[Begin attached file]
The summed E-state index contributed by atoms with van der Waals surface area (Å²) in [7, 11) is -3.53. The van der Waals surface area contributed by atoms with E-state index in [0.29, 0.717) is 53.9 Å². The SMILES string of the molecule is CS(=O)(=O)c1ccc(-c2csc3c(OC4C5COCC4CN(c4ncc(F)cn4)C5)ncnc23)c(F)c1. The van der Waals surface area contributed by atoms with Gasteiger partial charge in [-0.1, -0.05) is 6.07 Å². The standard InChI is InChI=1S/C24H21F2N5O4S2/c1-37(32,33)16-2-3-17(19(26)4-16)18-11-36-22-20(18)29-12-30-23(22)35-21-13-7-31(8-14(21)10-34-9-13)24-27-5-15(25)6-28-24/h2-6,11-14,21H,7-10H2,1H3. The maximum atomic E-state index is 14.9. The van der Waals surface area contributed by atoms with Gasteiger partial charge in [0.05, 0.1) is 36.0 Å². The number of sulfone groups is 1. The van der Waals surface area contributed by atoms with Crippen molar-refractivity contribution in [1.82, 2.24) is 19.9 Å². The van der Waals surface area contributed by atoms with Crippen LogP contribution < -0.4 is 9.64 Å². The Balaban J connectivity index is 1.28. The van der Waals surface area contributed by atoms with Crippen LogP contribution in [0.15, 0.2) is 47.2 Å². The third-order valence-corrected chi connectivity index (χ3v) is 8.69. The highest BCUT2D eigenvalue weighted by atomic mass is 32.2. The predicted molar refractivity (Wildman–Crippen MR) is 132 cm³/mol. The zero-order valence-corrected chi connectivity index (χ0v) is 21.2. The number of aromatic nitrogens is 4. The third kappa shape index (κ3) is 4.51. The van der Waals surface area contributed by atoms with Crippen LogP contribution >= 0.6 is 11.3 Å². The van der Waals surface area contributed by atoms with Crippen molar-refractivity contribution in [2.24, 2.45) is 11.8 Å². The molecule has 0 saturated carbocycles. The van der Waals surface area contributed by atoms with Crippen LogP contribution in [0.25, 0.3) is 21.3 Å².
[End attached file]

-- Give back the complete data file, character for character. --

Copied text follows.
The summed E-state index contributed by atoms with van der Waals surface area (Å²) in [7, 11) is -3.53. The van der Waals surface area contributed by atoms with E-state index in [0.29, 0.717) is 53.9 Å². The SMILES string of the molecule is CS(=O)(=O)c1ccc(-c2csc3c(OC4C5COCC4CN(c4ncc(F)cn4)C5)ncnc23)c(F)c1. The van der Waals surface area contributed by atoms with Gasteiger partial charge in [-0.1, -0.05) is 6.07 Å². The standard InChI is InChI=1S/C24H21F2N5O4S2/c1-37(32,33)16-2-3-17(19(26)4-16)18-11-36-22-20(18)29-12-30-23(22)35-21-13-7-31(8-14(21)10-34-9-13)24-27-5-15(25)6-28-24/h2-6,11-14,21H,7-10H2,1H3. The maximum atomic E-state index is 14.9. The van der Waals surface area contributed by atoms with Gasteiger partial charge in [0.05, 0.1) is 36.0 Å². The number of sulfone groups is 1. The van der Waals surface area contributed by atoms with Crippen molar-refractivity contribution in [1.82, 2.24) is 19.9 Å². The van der Waals surface area contributed by atoms with Crippen LogP contribution < -0.4 is 9.64 Å². The Balaban J connectivity index is 1.28. The van der Waals surface area contributed by atoms with Crippen LogP contribution in [0.15, 0.2) is 47.2 Å². The third-order valence-corrected chi connectivity index (χ3v) is 8.69. The highest BCUT2D eigenvalue weighted by atomic mass is 32.2. The predicted molar refractivity (Wildman–Crippen MR) is 132 cm³/mol. The zero-order valence-corrected chi connectivity index (χ0v) is 21.2. The number of aromatic nitrogens is 4. The third kappa shape index (κ3) is 4.51. The van der Waals surface area contributed by atoms with Crippen LogP contribution >= 0.6 is 11.3 Å². The van der Waals surface area contributed by atoms with Crippen molar-refractivity contribution in [2.24, 2.45) is 11.8 Å². The molecule has 0 saturated carbocycles. The van der Waals surface area contributed by atoms with Crippen LogP contribution in [0.25, 0.3) is 21.3 Å².